Saturday, January 17, 2009

Much To Be Learnt From University Rankings

Much To Be Learnt From University Rankings

By: Sharifah Hapsah Shahabudin
Vice Chancellor, Universiti Kebangsaan Malaysia

Since it was first published in 2004, the Times Higher Education Supplement (THES) Ranking of World Universities has never failed to rouse heated debate here. This year, eyebrows were raised when the university selected for the Accelerated Programme for Excellence (Apex) – Universiti Sains Malaysia – did not rise in the ranking while the other three research universities (RUs) did.

Universiti Malaya not only improved but maintained its lead position at 230. Universiti kebangsaan Malaysia, notably, moved up 59 places to 250.

We should not be surprised that the THES ranking is associated with Apex. Ranking is implied in the National Higher Education Strategic as well as Action Plans, where the targets are two universities in the top 100 by 2015, three by 2020 and two in the top 50 beyond 2020.

The ensuing discussion in Parliament and the media brought into sharp focus the need to raise awareness and understanding about ranking, Apex, research universities and even quality assurance as well as the relationships among them.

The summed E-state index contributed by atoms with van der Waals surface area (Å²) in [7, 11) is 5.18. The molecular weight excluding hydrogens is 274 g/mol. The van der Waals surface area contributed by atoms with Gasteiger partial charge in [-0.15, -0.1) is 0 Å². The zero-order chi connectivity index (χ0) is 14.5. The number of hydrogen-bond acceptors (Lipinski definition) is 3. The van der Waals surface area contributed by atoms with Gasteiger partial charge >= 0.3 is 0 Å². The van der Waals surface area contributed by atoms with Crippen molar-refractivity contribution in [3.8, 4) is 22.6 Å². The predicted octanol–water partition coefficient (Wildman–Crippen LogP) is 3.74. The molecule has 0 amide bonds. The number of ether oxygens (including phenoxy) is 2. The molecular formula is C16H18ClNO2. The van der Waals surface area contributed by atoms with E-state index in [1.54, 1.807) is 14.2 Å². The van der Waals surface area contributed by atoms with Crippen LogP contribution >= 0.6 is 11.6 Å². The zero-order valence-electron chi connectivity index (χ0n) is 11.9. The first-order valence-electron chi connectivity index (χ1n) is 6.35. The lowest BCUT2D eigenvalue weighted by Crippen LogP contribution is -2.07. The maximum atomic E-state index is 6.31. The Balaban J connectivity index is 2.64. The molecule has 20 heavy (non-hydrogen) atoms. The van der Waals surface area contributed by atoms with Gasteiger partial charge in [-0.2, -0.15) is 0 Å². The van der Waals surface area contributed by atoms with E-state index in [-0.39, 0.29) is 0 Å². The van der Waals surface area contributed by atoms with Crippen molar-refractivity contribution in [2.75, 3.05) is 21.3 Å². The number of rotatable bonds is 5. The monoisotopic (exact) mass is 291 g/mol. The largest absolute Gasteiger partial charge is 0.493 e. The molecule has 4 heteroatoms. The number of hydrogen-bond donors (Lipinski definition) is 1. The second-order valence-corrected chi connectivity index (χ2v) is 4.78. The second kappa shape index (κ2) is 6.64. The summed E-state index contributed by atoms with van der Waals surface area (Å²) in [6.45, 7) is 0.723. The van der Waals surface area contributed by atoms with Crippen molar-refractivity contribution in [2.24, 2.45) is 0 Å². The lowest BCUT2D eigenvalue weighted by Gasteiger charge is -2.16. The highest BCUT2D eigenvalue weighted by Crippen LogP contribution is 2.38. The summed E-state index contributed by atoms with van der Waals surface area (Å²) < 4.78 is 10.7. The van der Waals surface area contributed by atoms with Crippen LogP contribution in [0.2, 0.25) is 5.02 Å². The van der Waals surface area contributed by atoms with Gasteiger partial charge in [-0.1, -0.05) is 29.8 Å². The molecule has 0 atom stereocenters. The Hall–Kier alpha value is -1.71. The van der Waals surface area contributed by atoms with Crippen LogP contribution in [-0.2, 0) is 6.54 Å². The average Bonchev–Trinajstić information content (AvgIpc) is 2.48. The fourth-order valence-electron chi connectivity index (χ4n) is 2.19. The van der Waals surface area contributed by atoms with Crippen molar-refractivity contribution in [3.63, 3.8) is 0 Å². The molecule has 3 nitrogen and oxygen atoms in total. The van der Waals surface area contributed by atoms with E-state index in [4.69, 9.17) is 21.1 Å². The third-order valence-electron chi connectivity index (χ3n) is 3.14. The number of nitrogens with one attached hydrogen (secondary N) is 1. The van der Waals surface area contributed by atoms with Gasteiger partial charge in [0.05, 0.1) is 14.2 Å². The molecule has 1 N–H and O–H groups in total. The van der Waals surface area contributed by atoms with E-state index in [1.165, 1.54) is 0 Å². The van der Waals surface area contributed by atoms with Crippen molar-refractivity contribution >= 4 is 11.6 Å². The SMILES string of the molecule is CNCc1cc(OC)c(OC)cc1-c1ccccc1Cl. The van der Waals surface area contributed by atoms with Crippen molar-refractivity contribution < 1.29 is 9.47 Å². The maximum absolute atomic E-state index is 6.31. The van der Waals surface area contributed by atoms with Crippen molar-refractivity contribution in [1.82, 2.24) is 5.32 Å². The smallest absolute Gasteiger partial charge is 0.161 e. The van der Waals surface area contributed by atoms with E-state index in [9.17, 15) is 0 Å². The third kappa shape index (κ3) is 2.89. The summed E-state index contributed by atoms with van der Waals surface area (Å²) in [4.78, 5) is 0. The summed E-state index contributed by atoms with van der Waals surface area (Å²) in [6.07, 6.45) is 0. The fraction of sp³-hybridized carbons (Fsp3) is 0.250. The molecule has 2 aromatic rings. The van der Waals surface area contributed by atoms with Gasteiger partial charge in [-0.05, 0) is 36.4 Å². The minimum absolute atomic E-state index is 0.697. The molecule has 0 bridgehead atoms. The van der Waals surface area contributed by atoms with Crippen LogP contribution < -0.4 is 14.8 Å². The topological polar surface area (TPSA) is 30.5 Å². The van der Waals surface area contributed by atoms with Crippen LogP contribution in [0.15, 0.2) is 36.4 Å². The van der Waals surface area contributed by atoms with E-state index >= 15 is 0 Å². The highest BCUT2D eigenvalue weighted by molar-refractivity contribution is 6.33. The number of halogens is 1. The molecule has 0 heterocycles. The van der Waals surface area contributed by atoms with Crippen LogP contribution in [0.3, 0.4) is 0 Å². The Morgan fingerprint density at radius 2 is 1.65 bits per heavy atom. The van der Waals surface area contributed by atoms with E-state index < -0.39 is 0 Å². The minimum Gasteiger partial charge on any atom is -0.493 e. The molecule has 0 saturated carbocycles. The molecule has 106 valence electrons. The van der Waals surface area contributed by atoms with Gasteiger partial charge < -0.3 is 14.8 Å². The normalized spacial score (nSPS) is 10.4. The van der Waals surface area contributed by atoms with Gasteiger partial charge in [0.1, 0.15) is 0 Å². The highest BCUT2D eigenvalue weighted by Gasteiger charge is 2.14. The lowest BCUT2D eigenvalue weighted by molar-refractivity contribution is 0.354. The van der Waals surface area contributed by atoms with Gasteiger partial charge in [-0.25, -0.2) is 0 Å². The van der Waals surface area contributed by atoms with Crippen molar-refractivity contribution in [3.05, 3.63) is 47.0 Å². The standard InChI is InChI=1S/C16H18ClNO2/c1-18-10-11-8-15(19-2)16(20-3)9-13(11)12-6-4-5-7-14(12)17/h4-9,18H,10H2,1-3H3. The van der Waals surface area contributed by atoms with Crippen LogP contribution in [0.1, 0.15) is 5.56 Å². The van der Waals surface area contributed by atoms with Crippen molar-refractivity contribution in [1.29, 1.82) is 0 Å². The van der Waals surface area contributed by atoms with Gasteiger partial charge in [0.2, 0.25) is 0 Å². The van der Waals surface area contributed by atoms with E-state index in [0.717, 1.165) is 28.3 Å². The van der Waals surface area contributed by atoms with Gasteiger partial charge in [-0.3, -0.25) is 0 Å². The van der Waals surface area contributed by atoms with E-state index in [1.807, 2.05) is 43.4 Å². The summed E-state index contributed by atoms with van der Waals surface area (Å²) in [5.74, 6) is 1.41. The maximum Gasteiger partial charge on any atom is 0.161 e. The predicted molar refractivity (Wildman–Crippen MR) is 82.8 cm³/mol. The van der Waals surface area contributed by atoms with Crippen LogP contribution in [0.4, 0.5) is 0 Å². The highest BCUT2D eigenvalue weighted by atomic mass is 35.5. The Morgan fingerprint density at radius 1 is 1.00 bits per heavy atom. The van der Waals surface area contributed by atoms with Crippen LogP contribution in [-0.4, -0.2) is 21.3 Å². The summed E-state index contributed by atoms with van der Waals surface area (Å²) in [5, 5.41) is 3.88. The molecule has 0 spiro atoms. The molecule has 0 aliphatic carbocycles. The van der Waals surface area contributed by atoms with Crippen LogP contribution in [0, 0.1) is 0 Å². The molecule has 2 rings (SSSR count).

Apex is about selecting a university with the most potential to transform and manage change. Under Apex, the selected university will be provided appropriate resources, autonomy and even a legal framework for transformation into a leading world research university. The selection committee never claimed that USM was already Apex, but was convinced that its performance could match the world’s leading research universities once changes are instituted.

The kind of changes involved will be tranformational, approximating the “education revolution” called for by Prime Minister Datuk Seri Abdullah Ahmad Badawi. To quote its vice chancellor, USM is the “guinea pig” for all the other RUs.

However, transformation is not only pertinent to USM but to all Rus and the higher education sector itself. Apex and RUs are inextricably linked. The role of USM will be to help delineate the ideas, processes, procedures, conditions, systems and even the legal framework for transforming higher education for the new knowledge economy and society.